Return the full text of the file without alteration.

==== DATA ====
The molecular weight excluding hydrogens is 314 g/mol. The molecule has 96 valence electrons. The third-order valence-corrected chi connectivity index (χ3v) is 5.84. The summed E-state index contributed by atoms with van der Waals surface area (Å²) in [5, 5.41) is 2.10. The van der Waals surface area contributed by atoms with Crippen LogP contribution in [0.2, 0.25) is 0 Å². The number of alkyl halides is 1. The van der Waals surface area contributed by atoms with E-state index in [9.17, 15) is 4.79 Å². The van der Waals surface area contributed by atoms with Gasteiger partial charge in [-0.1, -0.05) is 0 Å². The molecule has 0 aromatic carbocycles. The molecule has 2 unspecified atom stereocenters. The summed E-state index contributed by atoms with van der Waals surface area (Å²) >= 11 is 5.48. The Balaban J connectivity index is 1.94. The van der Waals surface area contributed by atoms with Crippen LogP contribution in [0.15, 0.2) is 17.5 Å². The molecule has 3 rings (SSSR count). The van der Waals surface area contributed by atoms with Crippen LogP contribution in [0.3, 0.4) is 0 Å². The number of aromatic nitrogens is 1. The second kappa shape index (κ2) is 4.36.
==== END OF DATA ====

The molecular weight excluding hydrogens is 314 g/mol. The molecule has 96 valence electrons. The third-order valence-corrected chi connectivity index (χ3v) is 5.84. The summed E-state index contributed by atoms with van der Waals surface area (Å²) in [5, 5.41) is 2.10. The van der Waals surface area contributed by atoms with Crippen LogP contribution in [0.2, 0.25) is 0 Å². The number of alkyl halides is 1. The van der Waals surface area contributed by atoms with E-state index in [9.17, 15) is 4.79 Å². The van der Waals surface area contributed by atoms with Gasteiger partial charge in [-0.1, -0.05) is 0 Å². The molecule has 0 aromatic carbocycles. The molecule has 2 unspecified atom stereocenters. The summed E-state index contributed by atoms with van der Waals surface area (Å²) >= 11 is 5.48. The Balaban J connectivity index is 1.94. The van der Waals surface area contributed by atoms with Crippen LogP contribution in [0.15, 0.2) is 17.5 Å². The molecule has 3 rings (SSSR count). The van der Waals surface area contributed by atoms with Crippen LogP contribution in [0.3, 0.4) is 0 Å². The number of aromatic nitrogens is 1. The second kappa shape index (κ2) is 4.36.